Sunday, January 26, 2014

Opera in Florence

When I read that Leo Nucci was playing the role of Nabucco in this season's performance at Teatro Comunale, I beelined to the box office and landed the perfect pair of seats. It was a special treat to see Leo Nucci perform in Florence.  I had twice seen him at the Met in the roles of Rigoletto and Falstaff. Given he is past the prime of his career, I knew this would probably be the last I would see him and thus was excited.

I've always been very fond of Teatro Comunale.  It is a humble neighborhood opera house and epitomizes the Florentine culture in many ways, which I described a few years ago in my post:  The End of a Musical Era.  When I entered the opera house for today's matinee,  I noticed the 80 year-old poster (see above) advertising the first time that Nabucco was performed here in 1933.  This opera house is a landmark of Florentine musical history. 

The performance was much to my liking, the new production pure and realistic, the conductor spirited and precise, and the singers quite good.  Nucci carried himself strongly but without the same presence and force that he used to command. I was hoping the performance to be emotionally riveting, but it lacked the drama of La Forza del Destino and Un Ballo in Maschera, but nevertheless I fully enjoyed it. This, the third opera of Verdi is one which Italians even today identify with through the familiar choral piece Va, pensiero, sull'ali dorate / believed by some critics to have been the anthem for Italian patriots during the Risorgimento.

Teatro Comunale is home to Zubin Mehta's Maggio Musicale Fiorentino, which produces excellent opera...thanks to its maestro who stands among the best of recent decades. Teatro Comunale isn't the Met. Its humble walls are not worthy of Zubin's grandeur.  Despite these issues, there is something I appreciate so much more about this small homespun opera house in spite of its acoustical defects and production limitations. The theater is perfect for the Florentines and Florence, the match is perfectly in-tuned with their habits and tastes.  It doesn't, however, suit the great Zubin, who should probably be conducting in a more prestigiously recognized opera hub.  Lucky that we still have him, he's excelled and brought us great opera when he could have chosen a city and opera house much more fitting for his status.  But he loves Florence, and I do not complain.  Having seen him countless times over the years in countless cities, it sure feels good to know that he hangs here in Florence like I do. After all, he can be wherever he wants.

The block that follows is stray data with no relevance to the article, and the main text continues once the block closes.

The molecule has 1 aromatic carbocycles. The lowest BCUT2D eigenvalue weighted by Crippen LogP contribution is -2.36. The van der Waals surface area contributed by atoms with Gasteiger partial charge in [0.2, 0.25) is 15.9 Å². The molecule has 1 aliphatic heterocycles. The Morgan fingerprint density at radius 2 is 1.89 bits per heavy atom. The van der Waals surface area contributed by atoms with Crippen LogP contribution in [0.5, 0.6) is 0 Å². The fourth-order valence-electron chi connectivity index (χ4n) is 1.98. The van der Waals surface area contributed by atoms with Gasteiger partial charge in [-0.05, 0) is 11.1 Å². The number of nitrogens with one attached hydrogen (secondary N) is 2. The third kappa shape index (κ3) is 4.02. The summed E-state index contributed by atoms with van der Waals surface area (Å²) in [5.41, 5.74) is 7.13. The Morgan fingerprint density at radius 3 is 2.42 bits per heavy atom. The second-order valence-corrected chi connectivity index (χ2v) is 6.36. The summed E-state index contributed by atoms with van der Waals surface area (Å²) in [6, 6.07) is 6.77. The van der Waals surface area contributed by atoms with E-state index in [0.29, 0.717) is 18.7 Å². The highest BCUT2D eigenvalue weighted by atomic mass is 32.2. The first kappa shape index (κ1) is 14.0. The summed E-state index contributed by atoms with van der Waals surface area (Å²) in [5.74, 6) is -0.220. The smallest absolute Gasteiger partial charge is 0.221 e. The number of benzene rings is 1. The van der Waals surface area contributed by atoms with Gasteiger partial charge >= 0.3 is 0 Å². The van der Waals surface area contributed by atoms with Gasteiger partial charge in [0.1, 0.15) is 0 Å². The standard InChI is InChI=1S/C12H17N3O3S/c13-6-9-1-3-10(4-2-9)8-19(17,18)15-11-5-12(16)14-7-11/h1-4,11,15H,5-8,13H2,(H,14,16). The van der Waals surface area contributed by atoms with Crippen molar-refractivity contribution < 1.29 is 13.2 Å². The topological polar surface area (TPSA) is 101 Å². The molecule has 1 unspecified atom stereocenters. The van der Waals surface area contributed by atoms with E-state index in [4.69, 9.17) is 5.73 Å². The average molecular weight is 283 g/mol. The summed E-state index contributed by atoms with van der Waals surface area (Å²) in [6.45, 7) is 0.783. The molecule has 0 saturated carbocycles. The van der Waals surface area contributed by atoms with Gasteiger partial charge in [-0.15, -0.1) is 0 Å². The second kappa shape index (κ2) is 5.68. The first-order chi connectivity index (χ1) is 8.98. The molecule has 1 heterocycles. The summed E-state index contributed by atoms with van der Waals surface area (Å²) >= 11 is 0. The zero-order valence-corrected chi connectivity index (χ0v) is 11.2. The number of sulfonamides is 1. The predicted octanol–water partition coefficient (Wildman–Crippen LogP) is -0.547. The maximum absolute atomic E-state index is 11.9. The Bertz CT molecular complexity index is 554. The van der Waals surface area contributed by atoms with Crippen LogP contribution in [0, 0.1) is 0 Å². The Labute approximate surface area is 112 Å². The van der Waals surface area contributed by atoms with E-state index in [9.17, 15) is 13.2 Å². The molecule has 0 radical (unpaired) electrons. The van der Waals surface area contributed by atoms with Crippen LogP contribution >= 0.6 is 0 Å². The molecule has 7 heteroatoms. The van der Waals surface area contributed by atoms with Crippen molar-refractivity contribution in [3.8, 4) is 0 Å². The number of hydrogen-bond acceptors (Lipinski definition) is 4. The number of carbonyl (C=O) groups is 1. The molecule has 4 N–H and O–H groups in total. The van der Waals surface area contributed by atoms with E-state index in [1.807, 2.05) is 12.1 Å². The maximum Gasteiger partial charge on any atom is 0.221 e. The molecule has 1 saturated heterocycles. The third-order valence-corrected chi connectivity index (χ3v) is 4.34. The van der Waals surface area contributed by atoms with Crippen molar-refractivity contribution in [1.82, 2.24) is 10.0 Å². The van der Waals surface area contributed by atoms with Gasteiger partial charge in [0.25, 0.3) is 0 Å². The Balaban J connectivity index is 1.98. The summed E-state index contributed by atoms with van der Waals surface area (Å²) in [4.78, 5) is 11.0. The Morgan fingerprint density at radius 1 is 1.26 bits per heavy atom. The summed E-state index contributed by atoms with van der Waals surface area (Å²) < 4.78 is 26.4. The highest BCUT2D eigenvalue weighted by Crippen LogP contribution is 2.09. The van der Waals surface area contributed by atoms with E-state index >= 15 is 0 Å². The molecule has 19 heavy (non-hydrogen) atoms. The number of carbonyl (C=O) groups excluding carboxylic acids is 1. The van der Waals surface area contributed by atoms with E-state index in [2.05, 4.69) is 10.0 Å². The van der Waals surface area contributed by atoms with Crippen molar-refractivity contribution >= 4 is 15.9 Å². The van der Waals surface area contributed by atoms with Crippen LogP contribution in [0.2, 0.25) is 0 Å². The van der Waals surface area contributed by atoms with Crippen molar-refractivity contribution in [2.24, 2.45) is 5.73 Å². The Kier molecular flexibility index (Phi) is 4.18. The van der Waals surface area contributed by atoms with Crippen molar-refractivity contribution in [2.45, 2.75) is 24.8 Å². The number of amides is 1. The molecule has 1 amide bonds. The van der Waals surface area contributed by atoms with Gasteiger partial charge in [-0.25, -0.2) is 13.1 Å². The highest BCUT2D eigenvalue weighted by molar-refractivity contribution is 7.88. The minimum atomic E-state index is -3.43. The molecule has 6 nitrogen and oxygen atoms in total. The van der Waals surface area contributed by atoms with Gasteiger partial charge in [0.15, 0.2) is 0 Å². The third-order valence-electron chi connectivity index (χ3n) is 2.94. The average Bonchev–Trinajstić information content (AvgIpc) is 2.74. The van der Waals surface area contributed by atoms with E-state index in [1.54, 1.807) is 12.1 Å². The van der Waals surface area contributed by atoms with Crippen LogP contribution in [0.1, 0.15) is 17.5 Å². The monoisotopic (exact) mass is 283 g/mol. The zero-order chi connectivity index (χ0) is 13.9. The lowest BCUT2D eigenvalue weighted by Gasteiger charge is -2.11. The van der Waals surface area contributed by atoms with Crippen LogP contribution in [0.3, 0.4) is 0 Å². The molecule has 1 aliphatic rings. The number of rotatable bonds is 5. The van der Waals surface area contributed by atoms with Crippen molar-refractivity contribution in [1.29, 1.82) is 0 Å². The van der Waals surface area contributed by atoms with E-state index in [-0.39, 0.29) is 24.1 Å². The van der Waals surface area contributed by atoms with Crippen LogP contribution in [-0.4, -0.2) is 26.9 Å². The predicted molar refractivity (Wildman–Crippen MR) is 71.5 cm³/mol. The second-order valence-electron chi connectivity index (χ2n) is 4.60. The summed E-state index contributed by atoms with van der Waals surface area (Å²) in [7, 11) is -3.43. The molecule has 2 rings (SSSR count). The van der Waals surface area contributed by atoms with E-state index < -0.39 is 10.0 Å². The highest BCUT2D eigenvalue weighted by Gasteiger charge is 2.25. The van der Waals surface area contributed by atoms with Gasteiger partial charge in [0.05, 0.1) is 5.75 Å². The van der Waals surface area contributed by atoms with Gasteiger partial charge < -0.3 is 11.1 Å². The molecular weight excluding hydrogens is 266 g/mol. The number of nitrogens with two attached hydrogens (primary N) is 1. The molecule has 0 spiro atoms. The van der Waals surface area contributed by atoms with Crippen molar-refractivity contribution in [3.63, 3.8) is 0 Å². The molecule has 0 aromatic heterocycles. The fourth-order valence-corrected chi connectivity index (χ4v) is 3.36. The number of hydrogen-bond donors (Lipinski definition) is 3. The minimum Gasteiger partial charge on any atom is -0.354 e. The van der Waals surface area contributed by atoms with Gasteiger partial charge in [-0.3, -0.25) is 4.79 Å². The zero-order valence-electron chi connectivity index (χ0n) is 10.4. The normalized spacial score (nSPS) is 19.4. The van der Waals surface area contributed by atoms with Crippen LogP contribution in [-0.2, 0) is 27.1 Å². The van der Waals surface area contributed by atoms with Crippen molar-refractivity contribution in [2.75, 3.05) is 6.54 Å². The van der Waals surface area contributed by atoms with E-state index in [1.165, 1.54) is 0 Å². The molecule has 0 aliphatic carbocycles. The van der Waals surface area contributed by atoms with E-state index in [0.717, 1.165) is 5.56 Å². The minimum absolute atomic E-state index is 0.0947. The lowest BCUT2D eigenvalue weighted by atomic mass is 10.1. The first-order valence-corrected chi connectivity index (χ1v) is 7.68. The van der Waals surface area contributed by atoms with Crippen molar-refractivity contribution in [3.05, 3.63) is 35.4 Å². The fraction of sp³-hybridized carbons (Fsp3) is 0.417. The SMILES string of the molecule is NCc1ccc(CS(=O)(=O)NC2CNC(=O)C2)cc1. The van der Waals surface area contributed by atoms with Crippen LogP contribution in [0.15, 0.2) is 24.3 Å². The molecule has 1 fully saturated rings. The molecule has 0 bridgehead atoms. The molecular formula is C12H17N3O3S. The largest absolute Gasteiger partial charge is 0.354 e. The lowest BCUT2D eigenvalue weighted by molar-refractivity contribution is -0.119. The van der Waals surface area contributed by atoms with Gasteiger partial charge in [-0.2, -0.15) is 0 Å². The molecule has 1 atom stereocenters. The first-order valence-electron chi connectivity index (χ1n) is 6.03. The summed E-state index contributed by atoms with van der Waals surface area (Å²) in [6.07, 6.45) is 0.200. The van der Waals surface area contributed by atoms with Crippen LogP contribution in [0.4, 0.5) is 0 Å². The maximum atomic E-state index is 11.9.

The audience tonight was pure unsophisticated down-to-earth Florentine, not a single tourist at this time of year, and the theater felt as always, more like a piazza, a local gathering, an extension of my home. 

Teatro Comunale has gratified the Florentine community for 150 years, having played host to some of the world's greatest musical geniuses including Callas, Abbado, Strauss, Muti and Mascagni.  A Florentine landmark, it is rich in history, having been originally built as an open-air amphitheater in 1862, since then having been thrice reinvented after surviving devastating fires, WWII bombings and the great flood of 1966.

Rumor has it that Teatro Comunale has found a buyer to help it fund the unfathomed expenses required to complete the Teatro Nuovo, which has so far been an economic and cultural failure of poor planning, designed by over-zealous politicians and architects. Sadly, Teatro Nuovo will be the new home of the Maggio Musicale Fiorentino, which other than being a tribute and gift to Zubin himself,  means we pay more to travel further to an ugly, cold modern building that lacks history and parking spaces.  But its protagonists insist that it will allow the opera house to offer world-class opera and expand its repetoire by 40%.  Somehow I just do not see it.  If I were Zubin and if I loved my homeland, I would build the Taj Mahal Opera House in India and conduct my guts out among my people.  I remain content with what we have now and don't forsee Florence as a destination for world-class opera from both economic, demographic and market demand perspectives.

So, every time I go, I go with a bittersweet feeling of appreciation, knowing that this might be my last time, before the opera house becomes victim to the political dreamers who insist upon something more grand, at any cost.  The rest of the 2014 opera repertoire will continue to be performed here, but this is likely to be the last season.  Tickets are still available for subsequent performances of Nabucco.  Stand-by for Madame Butterfly next month.